Russia's defense minister lays out ambitious plans for new weapons purchases

The Russian military will sharply increase the number of new intercontinental ballistic missiles to be deployed this year as part of an ambitious weapons modernization plan, Russia's defense minister said Wednesday.

Sergei Ivanov said the military would get 17 new ballistic missiles a drastic rise compared with an average four deployed annually over recent years. The purchases are part of a weapons modernization program for 2007-2015 worth about 5 trillion rubles US$189 billion (EUR 146 billion).

Ivanov said in a speech before lawmakers that the plan envisages the deployment of the total of 34 new silo-based Topol-M missiles and their control units, as well as another 50 such missiles mounted on mobile launchers through 2015; Russia so far has deployed more than 40 silo-based Topol-Ms.

President Vladimir Putin and other Russian officials have described the Topol-M as a bulwark of Russia's nuclear might for years to come, and hailed its ability to penetrate any prospective missile defenses. Putin last week dismissed Washington's claims that missile defense sites it hopes to establish in Poland and the Czech Republic were intended to counter threats posed by Iran, and said that Russia would respond by developing even more efficient weapons systems.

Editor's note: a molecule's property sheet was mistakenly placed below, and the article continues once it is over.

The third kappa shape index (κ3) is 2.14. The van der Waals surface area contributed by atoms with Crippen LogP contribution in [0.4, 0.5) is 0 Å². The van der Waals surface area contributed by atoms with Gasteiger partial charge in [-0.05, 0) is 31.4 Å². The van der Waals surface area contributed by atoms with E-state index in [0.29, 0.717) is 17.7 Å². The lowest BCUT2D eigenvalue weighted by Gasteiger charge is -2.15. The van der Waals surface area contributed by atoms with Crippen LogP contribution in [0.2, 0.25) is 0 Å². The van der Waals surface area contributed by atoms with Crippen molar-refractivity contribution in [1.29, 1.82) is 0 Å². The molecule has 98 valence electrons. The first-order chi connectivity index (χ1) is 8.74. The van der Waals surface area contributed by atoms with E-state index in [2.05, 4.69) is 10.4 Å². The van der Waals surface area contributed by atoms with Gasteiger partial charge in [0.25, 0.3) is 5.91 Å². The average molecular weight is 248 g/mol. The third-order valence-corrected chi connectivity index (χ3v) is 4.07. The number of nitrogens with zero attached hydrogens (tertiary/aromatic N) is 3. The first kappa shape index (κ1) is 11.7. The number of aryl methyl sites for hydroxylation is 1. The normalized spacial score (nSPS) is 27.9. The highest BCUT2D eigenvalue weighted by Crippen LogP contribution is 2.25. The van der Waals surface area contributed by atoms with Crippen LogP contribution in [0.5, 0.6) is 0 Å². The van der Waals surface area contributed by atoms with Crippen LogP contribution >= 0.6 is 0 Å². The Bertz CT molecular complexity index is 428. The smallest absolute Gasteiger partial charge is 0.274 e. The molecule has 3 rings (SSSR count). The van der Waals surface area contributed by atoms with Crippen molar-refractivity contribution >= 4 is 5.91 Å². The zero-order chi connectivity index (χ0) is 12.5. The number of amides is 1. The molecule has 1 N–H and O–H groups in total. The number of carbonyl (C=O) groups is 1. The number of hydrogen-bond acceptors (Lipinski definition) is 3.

A rising tide of oil revenues gave Russia a chance to increase its defense spending following a desperate money shortage that plagued the military throughout the 1990s. "The economic growth and the scientific achievements allow us to reach a qualitatively new level in military procurement," Ivanov said.

Russia's defense budget which stood at 214 billion rubles (US$8.1 billion; Ђ6.25 billion) in 2001 nearly quadrupled to 821 billion (US$31 billion; EUR 24 billion) this year, Ivanov said.

But despite a steady increase in military spending in recent years, Putin said last week that Moscow's military budget was still 25 times smaller than Washington's defense spending, reports AP.

Ivanov said that a share of weapons purchases in the military budget also has been growing over years. This year, the military will spend 144 billion rubles (US$5.4 billion; EUR 4.2 billion) on new weapons, buying aircraft, tanks and other armored vehicles and four new satellites, he said.

Ivanov said the military now has about 1,130,000 servicemen, compared with 1,340,000 it had in 2001. By 2015, the military will have about 1 million servicemen, Ivanov said. The Kremlin has rejected liberals' calls to form an all-volunteer army, saying that Russia needs a big draft force to protect its huge territory.

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